These organs are small in early life, and com-
paratively inactive, but at a certain period, termed
puberty, they become larger, and commence a
series of curious and important physiological pro.
cesses, the object of which is to develop the egg and
to effect its expulsion from the body.
When the ripe Ovaries are dissected they are
found to contain a number of cells, or vesicles,
which may be compared to those of a honey-comb,


and in each of those cells is contained one of the
germs or eggs, surrounded by a white fluid like the
white of an egg. These cells are termed the
Graafjan Vesicles, after the Anatomist Graaf, who
first described them; they are about as large,
when fully developed, as a small pea, but are not
all of the same size at once, some being small or
merely rudimentary, and others approaching per.
fection. Before the age of puberty these cells and
the eggs they contain, are all undeveloped and
small, but at that time their gradual and successive
development commences. It is found, from recent
observations, that only one of them is perfected at a
time, and that it requires a certain period before
another can be produced. In the adult ovary
therefore we find them at every stage, some being
only in the rudimentary state, others just com-
mencing to grow, and others having a.cained a con-
siderable size, there being always one more ripe
than any of the others, and evidently approaching
to perfection.
When the egg is fully developed it is thrown out
of the Ovary, and after a time makes its escape
from the body, in a very curious manner only
recently discovered. There are therefore two
different actions performed by. the Ovaries, first
the forming or developing of the eggs in successive
order, and secondly, the expulsion of ,hem from
the Ovary, and ultimately from the body.
This development of the eggs it must be remem.
bered is entirely independent of sexual union or ex.
citement, and is totally unconnected with conception,
except as a preparation for it. In every f'ill.,le.
whether virgin or not, from the age of pubc it till
the turn of life in old age, this development of the


eggs is always going on, excepting in certain dis-
eases, and during gestation and nursing, when it is
usually suspended. It is also performed in certain
definite and regular periods, which are nearly the
same in all persons alike. This period is usually
one montl, or twenty-eight days, and most females
observe precisely that period with singular regu-
larity. During every month, therefore, after
puberty, with the exceptions above named, one of
the Graafian Vesicles, and its included egg, arrives
at perfection, and at the end of the month the egg is
expelled from the body.
The egg appears to be expelled from the Ovary
by a real inflammatory action, similar to what
nature establishes to effect the expulsion of an in;
jurious foreign substance in any other part of the
body. Towards the end of the month the Vesicle
begins to swell very much, and is filled with blood,
instead of the white fluid seen there at other times;
the egg, which was formerly at the bottom of the
Vesicle, is now lifted up to the top, by the fluid
underneath, and is at last pressed forcibly against
the envelop or skin of the Vesicle. This pressure
becomes eventually so great that the envelop
bursts and the egg escaping through the rent
reaches the outside of the Ovary. It is then taken
to a particular part of the body to remain for a cer-
tain number of days, during which it may be im-
pregnated, or receive the male principle, and if this
takes place, they both remain and develop into the
new being, but if no impregnation is effected then,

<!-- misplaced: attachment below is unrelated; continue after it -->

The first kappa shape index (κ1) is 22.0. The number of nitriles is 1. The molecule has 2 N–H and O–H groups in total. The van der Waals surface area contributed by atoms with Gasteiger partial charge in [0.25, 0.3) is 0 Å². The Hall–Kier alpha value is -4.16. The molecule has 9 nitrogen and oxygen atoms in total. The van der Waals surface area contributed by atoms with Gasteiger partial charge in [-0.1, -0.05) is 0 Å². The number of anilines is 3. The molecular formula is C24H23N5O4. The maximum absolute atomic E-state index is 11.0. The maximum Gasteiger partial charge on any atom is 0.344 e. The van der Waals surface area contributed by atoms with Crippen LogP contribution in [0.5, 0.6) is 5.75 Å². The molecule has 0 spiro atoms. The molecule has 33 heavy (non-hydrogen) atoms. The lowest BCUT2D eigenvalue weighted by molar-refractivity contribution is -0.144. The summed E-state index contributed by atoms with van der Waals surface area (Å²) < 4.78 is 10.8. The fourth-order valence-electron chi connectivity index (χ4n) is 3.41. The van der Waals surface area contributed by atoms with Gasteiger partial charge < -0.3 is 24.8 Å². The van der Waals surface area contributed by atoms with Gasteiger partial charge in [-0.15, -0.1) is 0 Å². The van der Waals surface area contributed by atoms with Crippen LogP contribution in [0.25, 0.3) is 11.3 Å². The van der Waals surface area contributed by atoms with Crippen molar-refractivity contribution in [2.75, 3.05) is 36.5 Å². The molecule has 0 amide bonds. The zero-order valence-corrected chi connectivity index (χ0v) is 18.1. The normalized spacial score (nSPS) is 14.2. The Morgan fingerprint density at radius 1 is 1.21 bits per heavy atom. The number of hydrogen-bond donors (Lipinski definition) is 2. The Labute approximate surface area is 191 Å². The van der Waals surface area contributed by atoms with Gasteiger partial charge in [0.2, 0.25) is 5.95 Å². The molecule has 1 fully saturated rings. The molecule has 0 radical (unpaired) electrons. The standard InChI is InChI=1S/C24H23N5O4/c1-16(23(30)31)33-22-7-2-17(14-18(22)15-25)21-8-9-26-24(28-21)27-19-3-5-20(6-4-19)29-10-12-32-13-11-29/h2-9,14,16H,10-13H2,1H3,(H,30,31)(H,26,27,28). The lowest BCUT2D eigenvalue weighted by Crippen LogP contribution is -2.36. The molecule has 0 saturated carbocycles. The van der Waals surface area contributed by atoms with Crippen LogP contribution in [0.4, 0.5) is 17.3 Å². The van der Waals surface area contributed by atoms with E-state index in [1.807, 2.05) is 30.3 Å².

at the end of that time the egg is passed out of the
tpdy and lost. From this it is evident that impreg.
nation, or conception, can take place only during
those days after the egg is expelled from the Ovary


Front View of the I emale Pelvis, with the External Walls
A. The Bladder.
B The Womb.
D. The Rectum, or Large Intestine.
e. e. The Ovaries.
f. f. The Fallopian Tubes.
i. i. The Small Intestines
r. r. The Round Ligaments.
This shows the situation of the Organs in the front 4a
the body, as they appear when it is first opened.


i -

Plate II

Front view of the Female Pelvis.


and while i yet remains in the body, as will be ex.
plained more fully further on.
The inflammatory action by which the Vesicle
is filled with blood, and the egg excelled from the
Ovary, is not altogether confined to those parts, nor
to that one process, but affects other parts, and ac.
complishes other purposes. The whole Ovary,
and also the neighboring organs, become at that
time singularly excited and congested with blood,
and at last, to relieve themselves, the blood mixed
with mucus is discharged, to subdue the inflamma-
tion. This discharge usually lasts about four
days, and is termed the Menstrual, or monthly Jlow.
This flow, therefore, about which so little has pre.
viously been known, is caused by the expulsion of
the Ovum or Egg from the Vesicle, and indicates
the period when that expulsion takes place. Con-
sequently in those who have- no Ovaries, or in
whom they are torpid, or destroyed by disease, no
menstruation takes place. And for the same rea-
son it is not seen before puberty, because the eggs
are not then ripened, nor after the turn of life,
because then they are all expelled. This discharge
is therefore an indication of the capability for con-
ception, and it is also, in all probability, a means of
removing much injurious matter from the system,
so that female health is materially dependent upon
it, and those in whom it does not appear, or becomes
irregular, are nearly certain to become diseased. It
is proper to remark, however, that it's sometime
nearly or quite colorless, and then the persons think
they have no menstruation, though it may never.
theless be perfectly regular.
When the egg is fully expelled it leaves behind
it the hollow Vesicle, filled with clotted blood, -L


the top of which is a torn place, or rent, through
which the egg escaped. In a short time this blood
dries up and changes to a dull yellow color, while